Living With HIV : Staying a Step Ahead - by Liz Highleyman

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Back to home » HIV 101 » POZ Focus » Living With HIV

Table of Contents

September 23, 2008

Living With HIV

Going the Distance

Look How Far We’ve Come

Beating the Odds

Staying a Step Ahead

The Lazarus Effect

What You're Talking About
Losing Hope (blog) (22 comments)

Mad That Bill Maher Promoted a Quack AIDS Doc? Then Do This. (20 comments)

You Can't Hurry Love (14 comments)

I Watched Charlie Sheen on The Dr. Oz Show So You Don't Have To (blog) (14 comments)

Charlie Sheen S&%ts On 30 Years of AIDS Activism (blog) (14 comments)

Remember Their Names: World AIDS Day 2015 (blog) (13 comments)
Most Popular Lessons

The HIV Life Cycle


Herpes Simplex Virus

Syphilis & Neurosyphilis

Treatments for Opportunistic Infections (OIs)

What is AIDS & HIV?

Hepatitis & HIV


Staying a Step Ahead

by Liz Highleyman

Successfully navigating the road ahead requires a plan

Like everything in life, living long-term with HIV requires a strategy. This means working with your health care team—including your medical team, your social worker or case manager and others you rely on for care and support. They will help you achieve your goals and stay one step ahead of any challenges.

Also remember that, no matter what your long-term strategy, there’s always room for improvements along the way. “My advice would be to take it in 12-year chunks,” Dr. Abrams says. “Look how different this disease is now compared to 1981. The first 12 years were dismal. The second 12 were a complete change. Who knows what the next 12 will bring? With the progress being made, I think there’s every reason to be hopeful.”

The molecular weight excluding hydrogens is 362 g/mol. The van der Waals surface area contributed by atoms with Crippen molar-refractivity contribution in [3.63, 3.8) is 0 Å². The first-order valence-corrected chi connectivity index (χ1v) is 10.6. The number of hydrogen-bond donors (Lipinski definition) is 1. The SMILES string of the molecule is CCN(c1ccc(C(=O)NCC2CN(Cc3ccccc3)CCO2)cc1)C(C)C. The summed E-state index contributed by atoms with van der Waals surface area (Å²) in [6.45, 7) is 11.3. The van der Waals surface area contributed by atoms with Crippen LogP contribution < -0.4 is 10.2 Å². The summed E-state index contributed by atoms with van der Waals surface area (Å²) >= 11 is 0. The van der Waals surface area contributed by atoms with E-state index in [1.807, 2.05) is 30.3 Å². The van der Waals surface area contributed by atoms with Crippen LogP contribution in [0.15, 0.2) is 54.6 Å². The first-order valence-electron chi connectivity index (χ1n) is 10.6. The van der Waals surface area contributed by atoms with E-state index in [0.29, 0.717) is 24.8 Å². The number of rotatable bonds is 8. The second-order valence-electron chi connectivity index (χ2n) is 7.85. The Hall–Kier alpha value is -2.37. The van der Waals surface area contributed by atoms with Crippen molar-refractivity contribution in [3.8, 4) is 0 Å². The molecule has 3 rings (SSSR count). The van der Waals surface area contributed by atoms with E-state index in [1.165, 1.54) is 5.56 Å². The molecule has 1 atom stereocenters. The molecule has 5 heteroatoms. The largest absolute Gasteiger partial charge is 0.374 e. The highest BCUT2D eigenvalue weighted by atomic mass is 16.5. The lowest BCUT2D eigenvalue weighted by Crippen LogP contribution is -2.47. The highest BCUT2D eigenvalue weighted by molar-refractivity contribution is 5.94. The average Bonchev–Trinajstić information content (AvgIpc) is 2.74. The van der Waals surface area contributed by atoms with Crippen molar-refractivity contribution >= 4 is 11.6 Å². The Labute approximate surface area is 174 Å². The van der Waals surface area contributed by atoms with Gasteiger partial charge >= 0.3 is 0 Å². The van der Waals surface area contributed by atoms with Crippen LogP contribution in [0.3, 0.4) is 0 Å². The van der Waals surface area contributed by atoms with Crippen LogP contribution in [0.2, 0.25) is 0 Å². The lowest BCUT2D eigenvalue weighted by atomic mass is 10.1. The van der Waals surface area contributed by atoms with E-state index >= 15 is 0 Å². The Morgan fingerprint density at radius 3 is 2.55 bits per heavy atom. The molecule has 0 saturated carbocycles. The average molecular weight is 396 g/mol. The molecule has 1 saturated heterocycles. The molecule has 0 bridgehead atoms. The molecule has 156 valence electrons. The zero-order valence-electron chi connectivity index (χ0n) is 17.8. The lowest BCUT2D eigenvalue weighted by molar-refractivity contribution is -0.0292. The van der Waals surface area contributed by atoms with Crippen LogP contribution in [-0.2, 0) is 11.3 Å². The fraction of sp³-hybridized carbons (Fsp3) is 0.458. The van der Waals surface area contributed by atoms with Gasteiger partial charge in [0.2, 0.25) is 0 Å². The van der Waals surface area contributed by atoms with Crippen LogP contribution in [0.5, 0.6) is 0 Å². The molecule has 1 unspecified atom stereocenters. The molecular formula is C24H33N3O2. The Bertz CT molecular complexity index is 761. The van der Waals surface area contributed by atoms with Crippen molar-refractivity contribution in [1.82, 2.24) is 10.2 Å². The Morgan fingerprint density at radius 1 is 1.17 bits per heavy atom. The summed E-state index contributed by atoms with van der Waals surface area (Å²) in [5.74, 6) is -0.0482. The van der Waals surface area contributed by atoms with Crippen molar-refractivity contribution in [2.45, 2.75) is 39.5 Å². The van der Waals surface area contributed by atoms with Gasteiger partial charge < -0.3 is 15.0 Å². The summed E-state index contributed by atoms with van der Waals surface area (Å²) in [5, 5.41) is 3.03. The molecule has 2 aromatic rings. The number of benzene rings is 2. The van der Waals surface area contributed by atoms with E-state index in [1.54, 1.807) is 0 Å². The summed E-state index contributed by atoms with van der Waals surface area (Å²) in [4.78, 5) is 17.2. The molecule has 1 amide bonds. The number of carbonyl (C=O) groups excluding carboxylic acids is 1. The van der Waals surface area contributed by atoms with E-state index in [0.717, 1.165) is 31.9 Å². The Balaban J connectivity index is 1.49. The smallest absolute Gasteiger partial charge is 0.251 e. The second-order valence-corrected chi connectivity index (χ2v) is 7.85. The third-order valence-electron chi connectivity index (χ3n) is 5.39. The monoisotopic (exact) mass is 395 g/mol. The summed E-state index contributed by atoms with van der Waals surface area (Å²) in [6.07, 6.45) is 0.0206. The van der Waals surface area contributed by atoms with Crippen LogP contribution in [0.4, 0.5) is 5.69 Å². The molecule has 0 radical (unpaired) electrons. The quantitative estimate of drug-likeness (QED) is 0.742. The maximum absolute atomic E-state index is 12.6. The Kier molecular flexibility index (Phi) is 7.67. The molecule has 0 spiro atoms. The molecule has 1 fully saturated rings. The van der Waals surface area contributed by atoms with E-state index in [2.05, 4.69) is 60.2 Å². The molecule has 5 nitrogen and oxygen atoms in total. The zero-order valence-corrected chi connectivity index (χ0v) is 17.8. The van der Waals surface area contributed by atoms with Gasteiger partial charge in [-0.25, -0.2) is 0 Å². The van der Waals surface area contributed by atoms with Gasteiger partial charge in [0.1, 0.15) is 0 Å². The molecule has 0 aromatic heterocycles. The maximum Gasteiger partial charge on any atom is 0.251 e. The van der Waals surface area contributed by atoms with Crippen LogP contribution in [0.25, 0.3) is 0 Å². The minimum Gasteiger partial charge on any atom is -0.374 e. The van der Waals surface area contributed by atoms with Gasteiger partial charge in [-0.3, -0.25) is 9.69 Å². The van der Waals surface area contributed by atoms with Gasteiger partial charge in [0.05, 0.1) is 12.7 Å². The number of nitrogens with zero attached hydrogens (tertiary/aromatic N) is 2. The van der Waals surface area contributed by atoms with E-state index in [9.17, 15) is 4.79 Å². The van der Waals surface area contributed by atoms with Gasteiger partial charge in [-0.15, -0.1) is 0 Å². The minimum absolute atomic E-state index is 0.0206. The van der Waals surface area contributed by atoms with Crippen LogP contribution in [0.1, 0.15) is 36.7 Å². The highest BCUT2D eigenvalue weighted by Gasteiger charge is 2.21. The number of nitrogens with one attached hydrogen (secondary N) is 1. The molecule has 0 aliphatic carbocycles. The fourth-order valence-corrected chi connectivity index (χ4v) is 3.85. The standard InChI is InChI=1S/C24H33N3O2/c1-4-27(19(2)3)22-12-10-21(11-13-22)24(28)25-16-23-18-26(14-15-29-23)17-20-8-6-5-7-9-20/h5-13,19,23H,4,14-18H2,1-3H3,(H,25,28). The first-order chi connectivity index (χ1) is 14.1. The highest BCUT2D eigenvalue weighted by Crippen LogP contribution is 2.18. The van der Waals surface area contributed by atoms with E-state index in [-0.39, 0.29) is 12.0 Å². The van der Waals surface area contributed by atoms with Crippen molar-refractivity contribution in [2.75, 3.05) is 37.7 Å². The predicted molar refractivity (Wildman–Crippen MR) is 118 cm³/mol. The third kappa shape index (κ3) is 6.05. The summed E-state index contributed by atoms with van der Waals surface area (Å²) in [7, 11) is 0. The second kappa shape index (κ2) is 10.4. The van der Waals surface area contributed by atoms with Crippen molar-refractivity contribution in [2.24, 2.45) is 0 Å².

Nobody embarks on an HIV journey knowing exactly how to play. But the basic rules for long-term living are easy to follow—and it’s never too late to learn them.

  1. Be sure you’re working with a health care provider who is easy to talk to and has a lot of HIV experience. If the relationship doesn’t feel right, find a specialist you feel comfortable with.
  2. Long-term living with HIV often means making important decisions. Educating yourself about HIV and its treatment—and keeping up-to-date with the latest information—can make your choices seem less daunting, especially when talking with your health care provider. and are great resources.
  3. Talk with your provider about HIV meds proven to go the distance—not all ARVs have shown persistent safety and effectiveness in long-term clinical trials.
  4. Get the support you need, as you need it. Financial troubles, emotional difficulties, social isolation, abuse and drug use can hinder your well-being and can occur in HIV newbies and veterans alike. Your doc, clinic or nearest AIDS service organization can hook you up with the services you need.

Search: strategy, social worker, case manager, health care team

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